Monday, January 11, 2016

H.B. Gregory

H.B. Gregory (b. Derby, Derbyshire, 5 December 1912; d. Lichfield, Staffordshire, 6 August 2007)

Harry Beare Gregory was the only child of Harry Welbourne Gregory (1879-1960), the manager of a wall paper manufacturer, and his wife, Constance Ellen Beare (1883-1971), who were married on 19 December 1908 in Littleover, Derbyshire. 

Little is known of his early life or education, but by the late 1930s Gregory was working in a bank, and he had begun writing plays for his church theatre. He was a devout Anglo-Catholic. He married Ivy Joan Mee (1917-1999) in Derby, Derbyshire, in the spring of 1939. They had two daughters. Gregory served for nearly six years in the army during World War II, mostly in India, before returning to his bank job in 1946. In 1972, Gregory retired from his career as a bank manager.

The 1940 dust-wrapper
Gregory’s only book, the novel Dark Sanctuary (London: Rider, [February] 1940), is the tale of a family curse on the Lovells, who have an ancestral home on Kestral, an imaginary island off the coast of Cornwall. It shows the decided influence of Dennis Wheatley and Charles Williams, with a dash of H.P. Lovecraft.  It was publish in a small edition, and received almost no notice until 1983 when Karl Edward Wagner listed it as one of the “13 Best Supernatural Horror Novels” in a series of lists in the May-June 1983 issue of Rod Serling’s Twilight Zone Magazine. Wagner’s contributions therein were based more on scarcity than on literary quality, and have elevated the desire for the specifically-mentioned titles well beyond their literary value.  In the last few decades, many of these impossibly rare titles have been reprinted, and thus can at last be assessed on their merits—or lack thereof. Dark Sanctuary was reprinted in a limited edition hardcover in 2001 by Midnight House, with a speculative introduction by D.H. Olson. Noted genre authority E.F. Bleiler called Dark Sanctuary “really third rate,” but that dismissal is a bit harsh. More realistically, Dark Sanctuary is no lost classic, but it is an interesting period piece, and it is fairly typical of many library thrillers of its time.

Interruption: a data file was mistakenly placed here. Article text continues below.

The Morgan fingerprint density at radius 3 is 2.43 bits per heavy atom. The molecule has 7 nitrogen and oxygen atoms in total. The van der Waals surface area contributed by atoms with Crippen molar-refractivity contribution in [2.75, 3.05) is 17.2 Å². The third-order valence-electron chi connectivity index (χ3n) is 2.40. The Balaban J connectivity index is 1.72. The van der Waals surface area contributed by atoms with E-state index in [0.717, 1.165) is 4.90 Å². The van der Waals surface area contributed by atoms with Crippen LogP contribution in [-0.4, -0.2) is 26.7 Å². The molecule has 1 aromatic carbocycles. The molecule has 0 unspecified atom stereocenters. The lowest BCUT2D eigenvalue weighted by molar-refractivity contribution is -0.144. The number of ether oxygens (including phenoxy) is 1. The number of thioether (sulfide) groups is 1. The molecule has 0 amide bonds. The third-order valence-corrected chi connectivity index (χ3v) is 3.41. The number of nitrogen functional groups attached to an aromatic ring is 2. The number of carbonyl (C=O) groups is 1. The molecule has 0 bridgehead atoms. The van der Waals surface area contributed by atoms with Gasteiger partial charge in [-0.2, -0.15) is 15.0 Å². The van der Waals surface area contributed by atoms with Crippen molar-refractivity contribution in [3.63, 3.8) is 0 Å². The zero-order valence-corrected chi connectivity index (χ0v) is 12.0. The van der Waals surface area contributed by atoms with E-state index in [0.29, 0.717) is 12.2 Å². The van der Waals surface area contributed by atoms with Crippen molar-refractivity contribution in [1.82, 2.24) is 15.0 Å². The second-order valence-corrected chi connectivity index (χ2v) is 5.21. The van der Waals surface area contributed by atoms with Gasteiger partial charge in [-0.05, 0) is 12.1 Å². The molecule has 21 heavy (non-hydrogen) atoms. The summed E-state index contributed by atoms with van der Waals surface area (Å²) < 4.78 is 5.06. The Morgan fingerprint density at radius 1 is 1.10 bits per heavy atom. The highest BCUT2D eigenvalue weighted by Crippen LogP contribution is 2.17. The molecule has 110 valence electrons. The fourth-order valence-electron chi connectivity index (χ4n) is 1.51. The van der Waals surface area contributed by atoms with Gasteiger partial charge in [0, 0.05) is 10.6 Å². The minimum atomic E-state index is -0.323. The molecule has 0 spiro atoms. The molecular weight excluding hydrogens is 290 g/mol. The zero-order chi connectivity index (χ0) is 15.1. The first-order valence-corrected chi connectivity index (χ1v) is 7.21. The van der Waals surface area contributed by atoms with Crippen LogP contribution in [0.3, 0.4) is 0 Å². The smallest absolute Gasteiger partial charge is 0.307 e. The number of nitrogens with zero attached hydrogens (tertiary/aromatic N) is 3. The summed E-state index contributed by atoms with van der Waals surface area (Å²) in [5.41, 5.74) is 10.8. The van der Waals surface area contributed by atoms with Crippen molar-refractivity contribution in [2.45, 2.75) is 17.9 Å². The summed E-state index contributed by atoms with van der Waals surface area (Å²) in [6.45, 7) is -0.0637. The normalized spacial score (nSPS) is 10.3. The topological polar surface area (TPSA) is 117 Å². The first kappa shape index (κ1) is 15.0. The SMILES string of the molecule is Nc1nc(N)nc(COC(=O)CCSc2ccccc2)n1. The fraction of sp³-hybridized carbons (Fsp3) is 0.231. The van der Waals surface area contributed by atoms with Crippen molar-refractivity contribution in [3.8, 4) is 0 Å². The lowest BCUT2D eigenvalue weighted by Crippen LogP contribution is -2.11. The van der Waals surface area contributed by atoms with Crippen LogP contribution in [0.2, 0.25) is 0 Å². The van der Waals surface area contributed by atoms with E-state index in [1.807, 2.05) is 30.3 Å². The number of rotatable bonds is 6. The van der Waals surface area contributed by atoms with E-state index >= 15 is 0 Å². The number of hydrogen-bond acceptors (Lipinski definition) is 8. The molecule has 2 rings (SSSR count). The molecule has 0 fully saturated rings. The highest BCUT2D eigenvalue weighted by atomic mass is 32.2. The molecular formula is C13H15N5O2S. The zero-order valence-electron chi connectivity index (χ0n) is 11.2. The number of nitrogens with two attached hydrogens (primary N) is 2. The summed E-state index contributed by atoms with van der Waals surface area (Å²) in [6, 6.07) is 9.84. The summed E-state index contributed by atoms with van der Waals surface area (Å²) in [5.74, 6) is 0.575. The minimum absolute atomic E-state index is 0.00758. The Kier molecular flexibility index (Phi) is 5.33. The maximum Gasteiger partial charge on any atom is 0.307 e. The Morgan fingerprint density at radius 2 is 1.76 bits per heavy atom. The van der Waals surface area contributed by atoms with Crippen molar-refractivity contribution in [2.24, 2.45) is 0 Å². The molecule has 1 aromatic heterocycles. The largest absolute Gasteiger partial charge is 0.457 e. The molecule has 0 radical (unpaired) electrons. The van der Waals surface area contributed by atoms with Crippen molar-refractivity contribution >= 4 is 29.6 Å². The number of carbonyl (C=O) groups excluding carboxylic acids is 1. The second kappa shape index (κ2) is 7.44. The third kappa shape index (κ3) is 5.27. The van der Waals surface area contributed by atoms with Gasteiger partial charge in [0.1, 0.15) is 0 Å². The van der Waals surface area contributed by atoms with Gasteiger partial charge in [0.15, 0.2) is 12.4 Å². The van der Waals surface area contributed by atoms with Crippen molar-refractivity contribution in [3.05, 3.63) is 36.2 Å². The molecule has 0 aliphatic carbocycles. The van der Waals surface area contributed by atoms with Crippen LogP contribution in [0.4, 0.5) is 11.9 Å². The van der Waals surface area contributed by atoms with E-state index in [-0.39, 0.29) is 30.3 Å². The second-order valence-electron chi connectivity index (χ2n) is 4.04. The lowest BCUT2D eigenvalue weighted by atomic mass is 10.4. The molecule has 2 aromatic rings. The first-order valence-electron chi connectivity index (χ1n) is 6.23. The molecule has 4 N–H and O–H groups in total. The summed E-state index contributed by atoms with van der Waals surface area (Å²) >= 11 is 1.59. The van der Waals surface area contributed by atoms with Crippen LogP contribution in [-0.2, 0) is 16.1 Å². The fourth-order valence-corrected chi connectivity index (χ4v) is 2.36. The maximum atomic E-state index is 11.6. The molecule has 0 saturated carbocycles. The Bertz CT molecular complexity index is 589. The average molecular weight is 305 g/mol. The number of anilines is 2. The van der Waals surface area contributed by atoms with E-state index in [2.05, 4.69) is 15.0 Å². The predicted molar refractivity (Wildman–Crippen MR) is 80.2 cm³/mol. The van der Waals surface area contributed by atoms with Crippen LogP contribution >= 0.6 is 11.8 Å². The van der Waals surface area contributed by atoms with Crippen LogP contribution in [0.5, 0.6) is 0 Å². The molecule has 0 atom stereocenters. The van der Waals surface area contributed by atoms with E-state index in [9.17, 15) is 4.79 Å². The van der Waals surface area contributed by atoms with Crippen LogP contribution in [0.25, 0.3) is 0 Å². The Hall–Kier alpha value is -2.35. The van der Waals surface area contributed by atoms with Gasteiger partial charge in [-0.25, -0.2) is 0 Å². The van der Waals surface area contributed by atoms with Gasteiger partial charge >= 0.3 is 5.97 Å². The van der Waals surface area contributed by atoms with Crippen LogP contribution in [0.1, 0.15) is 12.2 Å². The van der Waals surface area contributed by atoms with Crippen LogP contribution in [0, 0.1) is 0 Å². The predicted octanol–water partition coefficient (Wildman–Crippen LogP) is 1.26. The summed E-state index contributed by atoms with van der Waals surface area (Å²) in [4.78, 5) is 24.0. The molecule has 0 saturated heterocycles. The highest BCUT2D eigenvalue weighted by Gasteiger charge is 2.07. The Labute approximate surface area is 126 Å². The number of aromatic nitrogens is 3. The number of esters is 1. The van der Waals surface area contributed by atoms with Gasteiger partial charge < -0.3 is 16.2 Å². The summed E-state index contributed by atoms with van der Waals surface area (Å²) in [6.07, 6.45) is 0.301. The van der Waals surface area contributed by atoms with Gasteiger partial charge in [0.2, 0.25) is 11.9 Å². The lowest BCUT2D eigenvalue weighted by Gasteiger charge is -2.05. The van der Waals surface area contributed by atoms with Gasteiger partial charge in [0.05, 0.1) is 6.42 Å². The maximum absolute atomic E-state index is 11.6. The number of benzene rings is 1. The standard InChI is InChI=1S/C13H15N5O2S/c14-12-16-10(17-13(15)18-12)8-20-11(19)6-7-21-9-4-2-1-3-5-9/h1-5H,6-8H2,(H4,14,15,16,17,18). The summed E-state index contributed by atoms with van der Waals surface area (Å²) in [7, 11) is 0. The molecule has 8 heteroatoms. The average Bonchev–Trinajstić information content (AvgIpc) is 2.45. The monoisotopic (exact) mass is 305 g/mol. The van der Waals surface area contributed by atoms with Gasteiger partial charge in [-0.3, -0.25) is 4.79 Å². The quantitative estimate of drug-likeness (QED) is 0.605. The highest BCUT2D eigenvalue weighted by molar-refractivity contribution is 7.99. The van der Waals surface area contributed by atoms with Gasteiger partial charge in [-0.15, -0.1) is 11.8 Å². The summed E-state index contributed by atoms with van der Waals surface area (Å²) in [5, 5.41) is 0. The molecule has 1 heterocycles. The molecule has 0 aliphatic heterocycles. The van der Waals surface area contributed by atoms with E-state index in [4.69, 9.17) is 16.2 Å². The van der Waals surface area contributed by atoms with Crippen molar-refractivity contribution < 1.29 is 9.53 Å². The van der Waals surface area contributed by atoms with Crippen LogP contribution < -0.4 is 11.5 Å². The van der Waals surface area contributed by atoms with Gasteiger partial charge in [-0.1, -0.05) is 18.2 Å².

In the summer of 2004, the author, presumed long-dead, turned up alive and well at age 91, and in the autumn he was interviewed by John Pelan of Midnight House, though the interview was not published for nearly five years, appearing in the Summer 2009 issue of Allen K’s Inhuman Magazine. Gregory noted that he wrote Dark Sanctuary after spending his honeymoon near the island of St. Michael’s Mount, off the Cornish coast near Penzance.  This locale inspired the island of Kestral. Dark Sanctuary was again reprinted in 2012 by John Pelan’s Dancing Tuatara imprint with Ramble House Publishers. It reprints Olson’s introduction, and adds a fannish puff-piece by Pelan and his 2004 interview with Gregory. 

Gregory gave up after the lack of success of his novel. In the late 1950s he returned to writing and penned a small number of short stories for The Boy’s Own Paper.  The first was probably “Boys on the Moon” (publication date unknown). Other appearances include “Runaway Rocket” in the September 1959 issue, and “Landfall on Venus” in August 1963.  A further story formed the basis of an eight part film serial, made for showing to children in cinemas on Saturdays, produced by the Children’s Film Foundation, under the direction of Frank Wells, son of H.G. Wells.  Masters of Venus went into production in 1960 and took two years to make. It tells of the adventures of teenagers Pat Ballantyne and her brother Jim who end up on their father’s rocket to Venus, where they discover a race of six-fingered humans descended from Atlantis. It was released in September 1962, a well-done example of its kind.   

*entry revised 29 January 2022


  1. Wasn't the lack of success partially due to most copies having been destroyed in the blitz ? Or am I conflating that with what happned to "The Death Guard" ?

  2. Partially, yes. But Dark Sanctuary was published in February 1940, and the bombing that destroyed many publishers warehouses happened on the night of 29/30 December 1940. So the book had ten months to sell before the stock was bombed. Doubtless some copies of Death Guard were also destroyed in the bombing, but it had been published in October 1939, and remaindered in December 1940, so it had a slightly longer period of few sales.